“Nobody buys unsolicited manuscripts” is what they’ll tell you at every literary lunch and party you attend — or hope to attend. They’re all wrong. A good query will get you read at most houses — even by the eminent publisher at an eminent New York firm who told a first-time author, “For the record, we are generally unable to review unagented material.”
“However,” he went on to say, “I am intrigued enough” to ask for your proposal.
Editors need manuscripts. They need a new list every season. They need you. But they also need you to approach them in a particular way. And yes, Virginia, you can get offers without an agent.
Any pieces of paper you send editors–from three-paragraph queries to thirty-page proposals–will persuade them either to move your manuscript one stage closer to publication or to reject it right then, depending on whether they’ve been led to answer yes or no to the two all-important questions that echo in editors’ heads:
• Will this book, if it’s skillfully handled, add to my company’s prestige and/or profits (and therefore to mine as well)?
• Can this writer handle it skillfully?
Every query has two important tasks to accomplish. First, it must sell your idea to the editor it’s addressed to, and, second, it must help that editor sell it to colleagues, who–it’s necessary to remember–will be asked and can say No.
The checklist that follows outlines the elements of a good query letter about a nonfiction manuscript; if you adapt them creatively, they’ll serve for fiction as well.
• Explain why you believe each editor you’re addressing will be interested in the work you’re offering (because they’ve edited material on similar subjects or material displaying similar sensibilities; because they come from areas where your story is set; because you’ve discovered they share your interest in or indignation about or passion for whatever your topic may be). This portion of the query, which is usually the first sentence, must obviously be different for every editor you approach.
• State your specific idea (as opposed to your general subject). In addition to a catchy title and a subtitle that conveys the substance of your book, a “tagline” that expresses its appeal will be useful here. To create an effective tagline, look to book cover copy for inspiration and then focus firmly on the benefits your work offers readers. More than any other element of the query, the tagline can help interested editors convince marketing colleagues of the project’s merits (eventually, it will also help the marketers sell it to wholesalers, retailers, media people and the public)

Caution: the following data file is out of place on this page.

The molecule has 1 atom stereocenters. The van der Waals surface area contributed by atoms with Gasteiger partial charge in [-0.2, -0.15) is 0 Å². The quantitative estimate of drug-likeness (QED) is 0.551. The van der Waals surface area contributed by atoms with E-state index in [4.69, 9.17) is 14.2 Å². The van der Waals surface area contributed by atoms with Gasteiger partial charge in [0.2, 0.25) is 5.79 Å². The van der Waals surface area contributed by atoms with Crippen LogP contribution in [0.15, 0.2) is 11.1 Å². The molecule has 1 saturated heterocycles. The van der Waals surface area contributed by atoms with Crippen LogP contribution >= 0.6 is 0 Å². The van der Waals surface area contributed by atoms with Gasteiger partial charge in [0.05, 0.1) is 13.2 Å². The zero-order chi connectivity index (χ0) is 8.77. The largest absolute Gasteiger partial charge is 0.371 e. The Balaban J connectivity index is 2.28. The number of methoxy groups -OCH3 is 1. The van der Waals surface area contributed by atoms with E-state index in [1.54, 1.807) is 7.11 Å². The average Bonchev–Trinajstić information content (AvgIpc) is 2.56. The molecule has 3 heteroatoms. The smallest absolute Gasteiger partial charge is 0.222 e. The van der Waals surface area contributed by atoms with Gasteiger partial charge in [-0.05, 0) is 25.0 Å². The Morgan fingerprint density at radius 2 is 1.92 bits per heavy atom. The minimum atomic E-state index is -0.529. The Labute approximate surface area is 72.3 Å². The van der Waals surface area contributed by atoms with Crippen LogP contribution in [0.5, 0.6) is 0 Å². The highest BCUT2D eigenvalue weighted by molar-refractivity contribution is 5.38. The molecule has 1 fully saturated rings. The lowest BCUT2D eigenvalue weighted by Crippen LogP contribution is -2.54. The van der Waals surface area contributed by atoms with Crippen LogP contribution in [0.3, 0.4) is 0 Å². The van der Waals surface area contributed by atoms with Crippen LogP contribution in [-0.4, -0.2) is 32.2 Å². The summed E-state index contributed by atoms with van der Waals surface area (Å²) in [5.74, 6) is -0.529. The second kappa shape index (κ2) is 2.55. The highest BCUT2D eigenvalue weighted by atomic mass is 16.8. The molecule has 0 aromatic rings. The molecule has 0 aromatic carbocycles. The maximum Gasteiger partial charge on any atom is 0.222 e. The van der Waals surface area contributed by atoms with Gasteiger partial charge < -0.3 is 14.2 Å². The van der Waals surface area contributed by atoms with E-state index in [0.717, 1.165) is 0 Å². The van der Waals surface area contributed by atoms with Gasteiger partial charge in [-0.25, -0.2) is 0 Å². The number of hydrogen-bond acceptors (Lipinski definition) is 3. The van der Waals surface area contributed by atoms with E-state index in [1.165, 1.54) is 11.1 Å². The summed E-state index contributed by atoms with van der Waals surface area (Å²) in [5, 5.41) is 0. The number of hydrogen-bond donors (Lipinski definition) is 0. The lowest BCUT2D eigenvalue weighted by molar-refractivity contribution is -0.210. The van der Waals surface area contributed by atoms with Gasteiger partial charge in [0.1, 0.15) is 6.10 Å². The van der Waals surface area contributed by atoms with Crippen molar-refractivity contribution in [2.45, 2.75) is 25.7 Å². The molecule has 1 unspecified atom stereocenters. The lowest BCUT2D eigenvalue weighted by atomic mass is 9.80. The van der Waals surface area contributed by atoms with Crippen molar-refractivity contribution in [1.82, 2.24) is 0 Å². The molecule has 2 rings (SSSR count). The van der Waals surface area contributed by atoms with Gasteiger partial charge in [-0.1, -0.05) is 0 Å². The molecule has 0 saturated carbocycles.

• Describe the main point your manuscript makes, the ground it covers and its style, with specifics by way of illustration.
• Mention your relevant credentials and connections — professional expertise and achievements, publishing credits, mutual friends, mentors and acquaintances — whatever makes you more of a known quantity and more credible in terms of promotion will be helpful. Even beginners should be able to cite some relevant achievements.
• Say where and how you got (or are getting) your raw material (from interviews? primary sources? personal experience? laboratory experiments? exhaustive research?).
• Show how what you have to say is fresh and different from specific books already in print (hit the highlights here–you have information such-and-such an author didn’t reveal; you hook your findings to a narrative instead of presenting them in the scholarly format of such-and-such a book).
• Estimate length. A word count that’s appropriate to your topic and to the publishing concern you’re writing for gives an editor a clue that you do your homework.
• Provide a tentative delivery date for your manuscript.
• Convey your enthusiasm for the project. Enthusiasm is infectious, which is lucky because it’s also essential. “I wouldn’t buy a book I was lukewarm about,” says a VP and Senior Editor at Simon & Schuster; “More than ever, enthusiasm is a necessary prerequisite for acquisition.” If the editor isn’t passionate about a book, the sales force isn’t likely to get behind it.
In essence, what you’re asking when you send a query to a book editor is, Will you look at my book proposal?
It then becomes the book proposal’s job to give editors the information they need to answer the harder question, Will you buy this book or at least ask to read it?
Editors routinely bid for nonfiction books on the strength of proposals alone — including (to be sure the point sinks in) proposals from writers who don’t have agents.